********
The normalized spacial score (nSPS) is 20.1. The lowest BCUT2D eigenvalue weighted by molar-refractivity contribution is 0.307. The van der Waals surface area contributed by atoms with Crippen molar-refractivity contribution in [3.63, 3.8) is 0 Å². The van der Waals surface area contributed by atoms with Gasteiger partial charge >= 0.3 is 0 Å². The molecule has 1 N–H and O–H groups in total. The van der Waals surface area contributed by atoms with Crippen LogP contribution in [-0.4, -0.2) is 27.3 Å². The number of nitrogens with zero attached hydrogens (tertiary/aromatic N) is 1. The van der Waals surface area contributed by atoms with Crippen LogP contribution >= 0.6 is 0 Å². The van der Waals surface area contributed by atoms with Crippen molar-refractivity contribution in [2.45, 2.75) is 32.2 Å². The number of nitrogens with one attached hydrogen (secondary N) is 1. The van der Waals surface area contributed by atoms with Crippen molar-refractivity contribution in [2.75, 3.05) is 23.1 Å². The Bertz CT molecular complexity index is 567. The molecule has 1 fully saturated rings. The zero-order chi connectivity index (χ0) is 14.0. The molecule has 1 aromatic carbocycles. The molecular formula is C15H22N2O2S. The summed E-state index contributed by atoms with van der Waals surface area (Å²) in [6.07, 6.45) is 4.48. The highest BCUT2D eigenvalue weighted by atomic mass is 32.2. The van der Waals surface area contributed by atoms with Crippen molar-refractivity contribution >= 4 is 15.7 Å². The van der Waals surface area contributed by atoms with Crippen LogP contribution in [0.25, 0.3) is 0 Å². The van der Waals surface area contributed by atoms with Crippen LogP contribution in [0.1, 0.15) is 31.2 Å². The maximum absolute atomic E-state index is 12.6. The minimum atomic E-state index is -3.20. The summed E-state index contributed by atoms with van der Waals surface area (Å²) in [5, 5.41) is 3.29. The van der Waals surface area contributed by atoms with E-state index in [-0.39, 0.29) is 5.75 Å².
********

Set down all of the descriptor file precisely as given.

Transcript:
The normalized spacial score (nSPS) is 20.1. The lowest BCUT2D eigenvalue weighted by molar-refractivity contribution is 0.307. The van der Waals surface area contributed by atoms with Crippen molar-refractivity contribution in [3.63, 3.8) is 0 Å². The van der Waals surface area contributed by atoms with Gasteiger partial charge >= 0.3 is 0 Å². The molecule has 1 N–H and O–H groups in total. The van der Waals surface area contributed by atoms with Crippen LogP contribution in [-0.4, -0.2) is 27.3 Å². The number of nitrogens with zero attached hydrogens (tertiary/aromatic N) is 1. The van der Waals surface area contributed by atoms with Crippen LogP contribution >= 0.6 is 0 Å². The van der Waals surface area contributed by atoms with Crippen molar-refractivity contribution in [2.45, 2.75) is 32.2 Å². The number of nitrogens with one attached hydrogen (secondary N) is 1. The van der Waals surface area contributed by atoms with Crippen molar-refractivity contribution in [2.75, 3.05) is 23.1 Å². The Bertz CT molecular complexity index is 567. The molecule has 1 fully saturated rings. The zero-order chi connectivity index (χ0) is 14.0. The molecule has 1 aromatic carbocycles. The molecular formula is C15H22N2O2S. The summed E-state index contributed by atoms with van der Waals surface area (Å²) in [6.07, 6.45) is 4.48. The highest BCUT2D eigenvalue weighted by atomic mass is 32.2. The van der Waals surface area contributed by atoms with Crippen molar-refractivity contribution >= 4 is 15.7 Å². The van der Waals surface area contributed by atoms with Crippen LogP contribution in [0.25, 0.3) is 0 Å². The van der Waals surface area contributed by atoms with Crippen LogP contribution in [0.1, 0.15) is 31.2 Å². The maximum absolute atomic E-state index is 12.6. The minimum atomic E-state index is -3.20. The summed E-state index contributed by atoms with van der Waals surface area (Å²) in [5, 5.41) is 3.29. The van der Waals surface area contributed by atoms with E-state index in [-0.39, 0.29) is 5.75 Å².